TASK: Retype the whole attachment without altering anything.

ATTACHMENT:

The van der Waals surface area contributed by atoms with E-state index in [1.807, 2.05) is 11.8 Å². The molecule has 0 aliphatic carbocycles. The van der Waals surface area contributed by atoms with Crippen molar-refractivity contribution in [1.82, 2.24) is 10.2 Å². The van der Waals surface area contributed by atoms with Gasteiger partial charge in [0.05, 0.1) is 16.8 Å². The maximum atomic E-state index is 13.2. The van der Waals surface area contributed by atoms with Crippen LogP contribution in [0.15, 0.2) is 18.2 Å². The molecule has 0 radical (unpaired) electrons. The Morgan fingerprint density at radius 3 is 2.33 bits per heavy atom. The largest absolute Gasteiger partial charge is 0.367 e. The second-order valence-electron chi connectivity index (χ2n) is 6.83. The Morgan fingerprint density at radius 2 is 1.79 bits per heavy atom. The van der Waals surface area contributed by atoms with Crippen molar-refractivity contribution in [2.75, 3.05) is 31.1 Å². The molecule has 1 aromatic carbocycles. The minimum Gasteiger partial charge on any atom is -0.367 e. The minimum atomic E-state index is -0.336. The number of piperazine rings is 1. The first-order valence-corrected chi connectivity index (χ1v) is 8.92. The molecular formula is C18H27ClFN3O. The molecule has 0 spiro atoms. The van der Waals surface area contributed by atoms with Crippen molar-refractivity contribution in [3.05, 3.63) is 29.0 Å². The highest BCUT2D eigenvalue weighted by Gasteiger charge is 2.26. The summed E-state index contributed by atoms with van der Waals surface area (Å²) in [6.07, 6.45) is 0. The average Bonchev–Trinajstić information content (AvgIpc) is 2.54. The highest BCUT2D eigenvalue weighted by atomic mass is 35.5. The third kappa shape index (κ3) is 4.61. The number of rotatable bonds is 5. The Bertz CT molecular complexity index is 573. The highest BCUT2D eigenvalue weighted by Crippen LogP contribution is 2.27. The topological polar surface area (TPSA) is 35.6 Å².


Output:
The van der Waals surface area contributed by atoms with E-state index in [1.807, 2.05) is 11.8 Å². The molecule has 0 aliphatic carbocycles. The van der Waals surface area contributed by atoms with Crippen molar-refractivity contribution in [1.82, 2.24) is 10.2 Å². The van der Waals surface area contributed by atoms with Gasteiger partial charge in [0.05, 0.1) is 16.8 Å². The maximum atomic E-state index is 13.2. The van der Waals surface area contributed by atoms with Crippen LogP contribution in [0.15, 0.2) is 18.2 Å². The molecule has 0 radical (unpaired) electrons. The Morgan fingerprint density at radius 3 is 2.33 bits per heavy atom. The largest absolute Gasteiger partial charge is 0.367 e. The second-order valence-electron chi connectivity index (χ2n) is 6.83. The Morgan fingerprint density at radius 2 is 1.79 bits per heavy atom. The van der Waals surface area contributed by atoms with Crippen molar-refractivity contribution in [2.75, 3.05) is 31.1 Å². The molecule has 1 aromatic carbocycles. The minimum Gasteiger partial charge on any atom is -0.367 e. The minimum atomic E-state index is -0.336. The number of piperazine rings is 1. The first-order valence-corrected chi connectivity index (χ1v) is 8.92. The molecular formula is C18H27ClFN3O. The molecule has 0 spiro atoms. The van der Waals surface area contributed by atoms with Crippen molar-refractivity contribution in [3.05, 3.63) is 29.0 Å². The highest BCUT2D eigenvalue weighted by Gasteiger charge is 2.26. The summed E-state index contributed by atoms with van der Waals surface area (Å²) in [6.07, 6.45) is 0. The average Bonchev–Trinajstić information content (AvgIpc) is 2.54. The highest BCUT2D eigenvalue weighted by atomic mass is 35.5. The third kappa shape index (κ3) is 4.61. The number of rotatable bonds is 5. The Bertz CT molecular complexity index is 573. The highest BCUT2D eigenvalue weighted by Crippen LogP contribution is 2.27. The topological polar surface area (TPSA) is 35.6 Å².